Halt war, 2013. ‘The “Dear World Project” visited the area in 2013. I asked my dad, Charles Dolan, if he would like to be photographed to share a message with the world. He was usually a very private person but he quickly agreed, stating he knew what he wanted to say. This photo captures the intense emotions my dad held inside–from his experience as a young soldier in the infantry during the Battle of the Bulge in WWII. There is urgency, fear, anger and sadness in his face. We had never seen these emotions but he was ready to share his message with the world. In his words, “I look like I just came off the battlefield.” I some ways, he had. He never thought of himself as a hero–he was just lucky. Despite being a Bronze Star recipient, he has never felt comfortable or deserving of applause. At a ceremony in Newburyport, my dad received a standing ovation. He welcomed the applause and attention in a way uncharacteristic of him. This time, however, he was being applauded for his message–his beliefs. We all saw a difference in my dad afterward. He had finally come home from the war. RIP Charles H. Dolan 9/19/1923-8/14/2014. Pictured: Charles H. “Bud” Dolan, Sr. Location: Tannery.’ Contributor: Charlene Dolan.
Through their contributions to the archive, local community members expressed great pride in their community service and public institutions. Civic engagement, volunteerism, and involvement in local organizations feature prominently in the collection’s images and video testimonials.
George Edwin McNeill sign dedication, 2016. ‘This sign is at the site of George E. McNeill’s birthplace. He was a work advocate and often called the “father of the eight-hour workday.” The Amesbury Improvement Association along with the McNeill family funded the renovation of a memorial plaque and created an historical sign. I am the president of the Amesbury Improvement Association. Pictured, from left to right: Roger McNeill, Carol McNeill, and unidentified members of the McNeill family. Location: George McNeill monument.’ Contributor: Anne Ferguson.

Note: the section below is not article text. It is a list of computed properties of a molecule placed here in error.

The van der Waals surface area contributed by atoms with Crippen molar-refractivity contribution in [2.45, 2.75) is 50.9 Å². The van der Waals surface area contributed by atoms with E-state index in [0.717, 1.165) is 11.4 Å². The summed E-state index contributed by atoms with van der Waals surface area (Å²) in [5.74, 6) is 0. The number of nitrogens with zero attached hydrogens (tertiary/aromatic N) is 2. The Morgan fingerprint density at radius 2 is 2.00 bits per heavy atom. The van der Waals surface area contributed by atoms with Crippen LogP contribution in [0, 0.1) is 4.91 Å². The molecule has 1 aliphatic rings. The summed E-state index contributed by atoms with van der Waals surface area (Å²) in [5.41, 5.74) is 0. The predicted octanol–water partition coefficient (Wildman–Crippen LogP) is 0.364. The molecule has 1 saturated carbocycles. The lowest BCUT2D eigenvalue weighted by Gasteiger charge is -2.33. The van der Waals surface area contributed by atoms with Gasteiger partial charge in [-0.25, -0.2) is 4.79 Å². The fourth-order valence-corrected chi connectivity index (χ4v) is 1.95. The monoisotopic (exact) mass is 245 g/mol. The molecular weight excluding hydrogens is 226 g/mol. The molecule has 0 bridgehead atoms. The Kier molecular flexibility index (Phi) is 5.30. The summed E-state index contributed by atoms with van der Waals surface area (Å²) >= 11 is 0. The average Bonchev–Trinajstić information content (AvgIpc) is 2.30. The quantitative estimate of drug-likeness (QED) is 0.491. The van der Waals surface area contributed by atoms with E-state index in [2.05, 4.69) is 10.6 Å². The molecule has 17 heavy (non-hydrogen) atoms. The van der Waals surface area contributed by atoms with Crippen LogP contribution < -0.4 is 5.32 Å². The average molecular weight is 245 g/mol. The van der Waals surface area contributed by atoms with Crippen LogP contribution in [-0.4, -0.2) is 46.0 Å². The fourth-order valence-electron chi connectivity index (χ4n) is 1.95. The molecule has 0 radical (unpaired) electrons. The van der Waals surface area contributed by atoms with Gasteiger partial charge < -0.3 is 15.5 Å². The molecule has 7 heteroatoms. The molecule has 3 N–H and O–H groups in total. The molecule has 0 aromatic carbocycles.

Browse the Amesbury Mass. Memories Road Show collection.
The Mass. Memories Road Show is a statewide digital history project that documents people, places and events in Massachusetts history through family photographs and stories. In partnership with teams of local volunteers, we organize public events to scan family and community photographs and videotape “the stories behind the photos.” The images and videos are indexed and incorporated into an online educational database. Since its launch, the project has gathered more than 10,000 photographs and stories from across the state. It is supported in part by the Patricia C. Flaherty ’81 Endowed Fund at UMass Boston.
University Archives & Special Collections in the Joseph P. Healey Library at UMass Boston was established in 1981 as a repository to collect archival material in subject areas of interest to the university, as well as the records of the university itself. The mission and history of UMass Boston guide the collection policies of University Archives & Special Collections, with the university’s urban mission and strong support of community service reflected in the records of and related to urban planning, social welfare, social action, alternative movements, community organizations, war and social consequence, and local history related to neighboring communities. To learn more, visit blogs.umb.edu/archives.